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Agric policy needs urgent review – stakeholders

  19 Avril      14        Agriculture (96),


Accra, April 19, GNA – Some players in the agriculture sector have called for the review of existing agriculture policies to effectively harness resources to support industrialisation and transform the economy.

They are advocating those policies governing the sector should include the compulsory teaching of agricultural practices from the basic through to tertiary school to prepare students for the job market.

The stakeholder also suggested that policy needs should include the deployment and training of national service personnel along the agriculture value chain.

They made the call at a forum organised by Knox Consulting, an agribusiness consulting firm, for sector experts to brainstorm on gaps and proffer practical solutions towards making the sector vibrant and profitable.

It formed part of activities being rolled out by Knox Consulting with support from the SofTtribe under its “Bridging the Devices and Connectivity Gaps for Students in Agriculture in Ghana’’ project with the Mastercard Foundation.

The ideas collated from the deliberations would offer project implementers ample tools to offer supplementary content for students in tertiary institutions, as well as provide an in-depth understanding of pertinent human resource bottlenecks affecting the industry.

Mr Serlorm Agudu, Chief Farmer at Urban Jungle Agro Industry said agriculture must be made a compulsory subject and introduced to pupils early to whip up enthusiasm.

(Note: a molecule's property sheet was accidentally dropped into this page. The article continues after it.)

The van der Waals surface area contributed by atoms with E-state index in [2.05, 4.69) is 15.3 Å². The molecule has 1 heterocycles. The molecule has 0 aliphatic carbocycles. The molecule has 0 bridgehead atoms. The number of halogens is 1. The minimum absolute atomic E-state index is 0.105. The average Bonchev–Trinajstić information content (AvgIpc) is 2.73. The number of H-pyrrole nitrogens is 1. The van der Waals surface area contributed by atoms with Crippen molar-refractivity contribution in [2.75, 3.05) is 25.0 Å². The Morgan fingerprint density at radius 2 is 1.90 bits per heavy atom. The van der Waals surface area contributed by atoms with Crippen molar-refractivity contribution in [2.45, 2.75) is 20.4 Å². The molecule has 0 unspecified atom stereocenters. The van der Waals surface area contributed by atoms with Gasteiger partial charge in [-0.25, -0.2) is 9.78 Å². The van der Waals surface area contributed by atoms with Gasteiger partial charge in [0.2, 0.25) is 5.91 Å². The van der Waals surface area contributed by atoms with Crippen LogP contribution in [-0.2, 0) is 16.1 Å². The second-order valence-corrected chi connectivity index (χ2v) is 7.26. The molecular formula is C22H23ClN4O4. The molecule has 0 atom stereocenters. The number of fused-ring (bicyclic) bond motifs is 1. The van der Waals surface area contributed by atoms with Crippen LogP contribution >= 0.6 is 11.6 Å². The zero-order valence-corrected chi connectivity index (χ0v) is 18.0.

“Currently, agriculture is an optional programme at the senior high school level. If we wait till, they are old before introducing them to the course, many will not show interest and it will be perceived as punishment,” he said.

Mr Agudu said there should be an initiative that identifies and promotes successful farmers as ambassadors and role models to encourage young people to venture into agribusiness.

He emphasised that agribusiness could not thrive without strong partnerships and stressed the need for effective collaboration among scientists, farmers, financial institutions, policymakers, educationists, and consumers.

Mrs Sheila Assibey-Yeboah, the Managing Partner of Knox Consulting, said many graduates of agriculture opted for other jobs, leaving a hand-full actively practising in the sector.

“The trend is worrying, and counterproductive. There is a need to take deliberate action to train and retain graduates to grow the sector. An incentive mechanism must be established.

“We believe this is important in helping the project develop a comprehensive approach to bridging the current knowledge gap when fresh graduates enter the job market in the agriculture space,” she said.

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